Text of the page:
Pining for sequels to beloved franchises is one of those rights of passage that all gamers must endure. Dragon’s Dogma fans have been waiting over a decade for a second instalment; Half-Life 2 (episodic intermissions aside) is heading towards its 20th anniversary without even so much as a hint that a conclusion to the ‘trilogy’ is in the works.
And don’t even get me started on the need for Bloodborne 2.
Still, there are times when all that yearning pays off in the most lateral of ways. Whilst the well of ideas might have run dry on how best to take a franchise forward, developers are only ever one half-measure away from a little crowd-pleasing fan service. The remake, the reboot, the remaster, call it what you will. Dragging an old favourite kicking and screaming into the modern age with a lick of paint here and a quality-of-life improvement there often brings with it a case of the ‘That’ll do nicely’s,’ severe enough to settle the nerves of the most ardent fanboy.
Nintendo’s decision, then, to bring not one but two classic games to the Nintendo Switch in the form of Advance Wars 1+2 Re-Boot Camp felt like one of those no-brainers so mind-bogglingly obvious that one wonders why we had to wait so long for it to bear fruit. Some games find themselves the subject of long-drawn conversations, the product of hushed whispers by the water cooler. Some games are subject to the wide-eyed reminiscences of rose-scented verisimilitude. Games come, and games go, but those moments, those fixed points in the time/space continuum where the zeitgeist fades to grey, and the all-consuming passion of the next ‘best thing ever’ takes hold? Such moments are precious. Advance Wars was precious.
Released for the Game Boy Advance in 2001 and developed by Intelligent Systems, Advance Wars took its cues from many of the popular RTS games of the day but turned them on their head, slowing everything to a turn-based strategy game interspersed with JRPG story tropes. Between-battle dialogues narrated the story of Orange Star, a military nation locked in a vicious war with its neighbouring countries. Players took on the role of a cast of commanding officers – all loaded with strengths, weaknesses, and colourful personalities -- as they manoeuvred their armies in turn-based battles across a grid-based map. Its strategic gameplay, vibrant sprite-based graphics, and engaging storyline quickly earned it a dedicated fanbase.
A sequel, "Advance Wars 2: Black Hole Rising," was released in 2003 -- also for the Game Boy Advance -- and continued the story of Orange Star's battles, this time against the ‘Black Hole Army’, a mysterious enemy hellbent on (you guessed it) world conquest. The game added new units, COs, and gameplay mechanics, and the added complexity further expanded its appeal.
Both Advance Wars 1 and 2 received critical acclaim for their engaging gameplay, charming characters, and addictive multiplayer modes. The series inspired multiple sequels and spin-offs, solidifying its place as one of Nintendo's most beloved tactical game franchises.
Any Old Reboot
Nintendo were fairly open about what was on offer here; indeed, the clue is in the title. Advance Wars 1+2 Re-Boot Camp is not a remake; nobody is trying to reinvent the wheel here. Instead, Nintendo decided to treat us to a game that acts more like an overlay to the original’s brilliance. The graphics have been overhauled, of course, so gone are the dimensionally challenged sprites, replaced with 3D brethren that (almost) manage to recapture the charm of the original 2D art style. Commanding officers – the main protagonists of the game’s storyline- receive new animations and (limited) spoken word dialogue alongside the addition of cool cut scenes that fire off whenever they use their ‘CO power’ during a battle. The game runs at a higher resolution and a more consistent frame rate, and the aspect ratio has been altered to accommodate the larger screen size present in the Nintendo Switch. And that, well, that’s about the long and short of it. Story beats and gameplay mechanics remain unaltered from the original titles.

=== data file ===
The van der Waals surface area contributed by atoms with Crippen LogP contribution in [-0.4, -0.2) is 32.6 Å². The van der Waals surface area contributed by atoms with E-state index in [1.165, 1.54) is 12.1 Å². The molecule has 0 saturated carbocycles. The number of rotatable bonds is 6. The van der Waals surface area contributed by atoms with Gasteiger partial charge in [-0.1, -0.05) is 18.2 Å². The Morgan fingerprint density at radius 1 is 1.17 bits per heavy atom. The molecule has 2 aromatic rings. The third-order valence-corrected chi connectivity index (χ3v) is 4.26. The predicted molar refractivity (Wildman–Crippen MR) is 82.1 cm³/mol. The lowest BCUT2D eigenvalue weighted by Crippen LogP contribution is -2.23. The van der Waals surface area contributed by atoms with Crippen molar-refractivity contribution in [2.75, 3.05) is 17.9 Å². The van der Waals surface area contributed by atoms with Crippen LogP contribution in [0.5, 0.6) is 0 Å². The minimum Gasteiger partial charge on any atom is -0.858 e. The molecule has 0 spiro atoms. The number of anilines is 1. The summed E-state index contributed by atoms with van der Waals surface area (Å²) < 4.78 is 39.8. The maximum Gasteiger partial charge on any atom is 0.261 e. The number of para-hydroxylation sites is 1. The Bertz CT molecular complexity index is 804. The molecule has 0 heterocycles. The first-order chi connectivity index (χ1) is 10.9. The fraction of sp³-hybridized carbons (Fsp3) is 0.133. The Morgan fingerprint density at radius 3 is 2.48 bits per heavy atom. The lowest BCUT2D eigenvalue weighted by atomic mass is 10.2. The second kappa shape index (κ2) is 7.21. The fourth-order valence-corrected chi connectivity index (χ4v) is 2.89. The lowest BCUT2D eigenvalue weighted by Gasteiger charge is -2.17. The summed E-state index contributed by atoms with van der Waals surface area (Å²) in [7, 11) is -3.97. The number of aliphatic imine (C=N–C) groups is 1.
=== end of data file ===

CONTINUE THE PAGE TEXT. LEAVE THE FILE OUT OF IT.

Not that that is a bad thing.
Modern War Fair
Nor is it the end of the story regarding new features. Whereas the original game allowed you to design your own maps and transfer them to another Gameboy via a physical cable, Advance Wars 1+2 Re-Boot Camp comes with full online play for those subscribed to the Nintendo Switch Online service. The ability to play against others online on custom-built maps opens up worlds of possibilities and ensures that this reboot will have legs years down the road.
Nostalgia porn is of course present here. Those gamers looking to recapture the glory days of their youth are well served as long as they pay attention to the obvious caveat. This is the same two games of old; it contains no new surprises, and new challenges -- aside from the increased accessibility of online matches – will not be forthcoming. Still, the game is simply begging gamers to go through it one more time, and with so much content on offer, the chances that you remember the twists and turns of every story beat and the intricacies of each map are slim.
New players have little to complain about, either. There is a reason why these games are considered classics, and with the originals not increasingly hard to get hold of, Advance Wars 1+2 Re-Boot Camp remains the definitive way to enjoy them. The tutorial is robust if slightly annoying for veterans of the series, but the battles remain just as exciting as they ever were, drawing you in, producing literal winces as mistakes are made and always…
Always, that desire for just one more turn takes hold.